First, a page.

Hillary Clinton campaign knocks Rand Paul for comment about gays

Story highlights

  • The libertarian-leaning Paul said in Iowa that he did not support LGBT anti-discrimination laws federally
  • On Thursday, Paul defended his remarks, though he said he "might have been able to word it better"

Washington (CNN)Hillary Clinton's campaign hit Republican rival Rand Paul on Wednesday for a comment he made earlier in the day about gay rights in the workplace.

The libertarian-leaning Paul, who is skeptical of more government regulations on business conduct, said in Iowa that he did not support anti-discrimination laws that would give LGBT Americans the chance to sue their employer if they are fired for their sexual orientation.
    "I think, really, the things you do in your house, if you could just leave those in your house and it wouldn't have to be part of the workplace, to tell you the truth," Paul said Wednesday to students at Drake University, according to a video posted by the Democratic opposition group American Bridge.
    Paul said that the laws increase the chance of more litigation against employers.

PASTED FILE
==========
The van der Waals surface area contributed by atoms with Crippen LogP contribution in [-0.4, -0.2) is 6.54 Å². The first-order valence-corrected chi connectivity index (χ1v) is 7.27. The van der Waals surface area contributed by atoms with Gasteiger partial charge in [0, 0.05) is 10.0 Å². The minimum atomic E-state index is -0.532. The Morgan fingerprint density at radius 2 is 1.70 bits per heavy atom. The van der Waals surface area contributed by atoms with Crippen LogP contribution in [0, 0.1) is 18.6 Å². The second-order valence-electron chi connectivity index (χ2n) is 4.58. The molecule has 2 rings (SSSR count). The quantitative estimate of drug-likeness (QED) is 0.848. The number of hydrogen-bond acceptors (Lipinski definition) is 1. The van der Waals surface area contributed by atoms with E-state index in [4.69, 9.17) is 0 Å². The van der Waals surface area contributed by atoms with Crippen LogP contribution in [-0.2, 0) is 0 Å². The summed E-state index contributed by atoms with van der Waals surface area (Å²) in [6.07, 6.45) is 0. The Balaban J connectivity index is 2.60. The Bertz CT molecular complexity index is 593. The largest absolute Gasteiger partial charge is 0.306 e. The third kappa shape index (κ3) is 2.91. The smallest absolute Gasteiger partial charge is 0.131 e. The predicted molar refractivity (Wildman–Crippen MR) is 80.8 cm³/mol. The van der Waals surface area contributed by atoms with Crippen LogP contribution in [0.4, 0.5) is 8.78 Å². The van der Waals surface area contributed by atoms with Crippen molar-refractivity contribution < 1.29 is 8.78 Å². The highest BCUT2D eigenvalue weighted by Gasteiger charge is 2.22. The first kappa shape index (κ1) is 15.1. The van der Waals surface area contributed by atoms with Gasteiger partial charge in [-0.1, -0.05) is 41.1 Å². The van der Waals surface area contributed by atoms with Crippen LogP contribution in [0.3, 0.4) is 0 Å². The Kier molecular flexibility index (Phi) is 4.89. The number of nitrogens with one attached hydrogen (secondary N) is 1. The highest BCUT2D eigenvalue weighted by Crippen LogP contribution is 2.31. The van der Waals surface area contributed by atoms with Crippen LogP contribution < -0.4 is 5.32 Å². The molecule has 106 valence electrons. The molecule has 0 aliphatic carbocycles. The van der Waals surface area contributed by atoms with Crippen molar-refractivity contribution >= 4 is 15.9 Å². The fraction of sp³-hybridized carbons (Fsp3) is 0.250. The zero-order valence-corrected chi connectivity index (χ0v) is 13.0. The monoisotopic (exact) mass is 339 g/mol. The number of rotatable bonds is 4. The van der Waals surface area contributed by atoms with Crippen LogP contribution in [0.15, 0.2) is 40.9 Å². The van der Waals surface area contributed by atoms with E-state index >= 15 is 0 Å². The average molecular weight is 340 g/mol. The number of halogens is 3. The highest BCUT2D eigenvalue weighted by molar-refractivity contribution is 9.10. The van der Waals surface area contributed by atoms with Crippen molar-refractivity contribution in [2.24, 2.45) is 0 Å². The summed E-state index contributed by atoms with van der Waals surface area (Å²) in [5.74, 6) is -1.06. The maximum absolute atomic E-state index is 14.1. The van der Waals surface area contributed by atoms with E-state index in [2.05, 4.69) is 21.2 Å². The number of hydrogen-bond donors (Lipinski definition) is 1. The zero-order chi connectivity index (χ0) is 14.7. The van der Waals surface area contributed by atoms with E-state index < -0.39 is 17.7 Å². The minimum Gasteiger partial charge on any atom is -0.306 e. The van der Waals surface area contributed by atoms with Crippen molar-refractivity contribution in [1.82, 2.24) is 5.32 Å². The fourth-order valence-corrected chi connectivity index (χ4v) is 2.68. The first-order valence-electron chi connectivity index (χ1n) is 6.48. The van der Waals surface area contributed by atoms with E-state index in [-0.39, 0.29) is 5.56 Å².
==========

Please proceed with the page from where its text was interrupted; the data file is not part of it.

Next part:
"It sets up a whole industry of people who want to sue," he said. "I think society is rapidly changing and that if you are gay, there are plenty of places that will hire you."
    The Democratic presidential front-runner's campaign quickly pounced on Paul's remarks.
    "The feeling when a GOP candidate says it's acceptable to be fired for being gay," her account tweeted, along with a gif of her saying, "No."
    The gif was her response to a question during Tuesday night's CNN/Facebook debate.
    On Thursday, Paul defended his remarks, though he said he "might have been able to word it better."
    He said he did not believe it was OK to fire someone based on sexual orientation, but he does not want a federal law expanding litigation.
    "I don't think anybody should be fired for being gay," Paul told CNN's Wolf Blitzer on Thursday. "I do also believe, though, that your personal life should be personal ... and shouldn't affect anyone firing you."
    He said that if a workplace put up a sign, for example, saying gays were not welcome, that would be potentially fair to sue over, but he doesn't want people thinking they are able to sue over a firing "because 'I happen to be gay.'"
    "I think these things should be decided at the state level," Paul said. "I don't think the federal government should weigh in on things like this."